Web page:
Sahu Jain

The Times Group, belonging to the Jain family Sahu Jain, is the largest communication company in India. The Sahu Jain Family are the owners of the Times Group and Bennett, Coleman & Co, the most widely read newspaper in English in the World. They also have interests in education (SP Jain School of Global Management), chemicals, or finance (DoubleDot and Crescent Finstock).

Indu Jain is the current President of Bennett Coleman, which owns the Times of India and other major newspapers. She founded Times Foundation and managed the philanthropic activities of the Group and the Bharatiya Jnanpith Trust. She also created in 1983 “Ladies Wing of FICCI.” She is an advocate of the world peace; she participated on the “World Summit on Millennium Peace Religious and Spiritual Leaders (United Nations),” where she talked about the need for unity among the religions. Shanti Prasad Sahu Jain (1911 – 1977) was one of the most influential Jainist of the XX century. He was a prominent industrialist and philanthropist.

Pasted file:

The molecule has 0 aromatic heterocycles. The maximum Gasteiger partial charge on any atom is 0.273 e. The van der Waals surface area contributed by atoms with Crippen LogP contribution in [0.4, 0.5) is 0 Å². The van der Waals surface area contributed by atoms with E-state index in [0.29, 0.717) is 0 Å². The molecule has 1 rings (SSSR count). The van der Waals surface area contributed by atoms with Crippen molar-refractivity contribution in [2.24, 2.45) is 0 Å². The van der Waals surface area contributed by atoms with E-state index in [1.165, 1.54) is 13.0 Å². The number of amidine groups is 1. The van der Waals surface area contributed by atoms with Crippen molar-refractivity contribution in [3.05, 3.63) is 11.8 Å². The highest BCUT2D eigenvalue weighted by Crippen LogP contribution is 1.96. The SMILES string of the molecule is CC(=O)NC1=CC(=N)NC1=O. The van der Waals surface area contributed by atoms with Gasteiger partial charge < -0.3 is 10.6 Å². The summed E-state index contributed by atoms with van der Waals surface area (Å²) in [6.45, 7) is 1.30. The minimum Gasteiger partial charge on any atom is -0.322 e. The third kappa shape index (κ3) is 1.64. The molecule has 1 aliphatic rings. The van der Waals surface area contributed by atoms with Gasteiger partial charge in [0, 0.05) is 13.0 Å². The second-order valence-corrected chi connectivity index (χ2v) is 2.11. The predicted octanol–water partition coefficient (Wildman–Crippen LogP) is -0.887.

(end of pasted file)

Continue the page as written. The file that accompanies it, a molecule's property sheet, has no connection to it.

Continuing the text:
Ajit Gulabchand

“Be it within the organisation or society; we have a strong sense of social responsibility, which is reflected in our values and actions.” – Ajit Gulabchand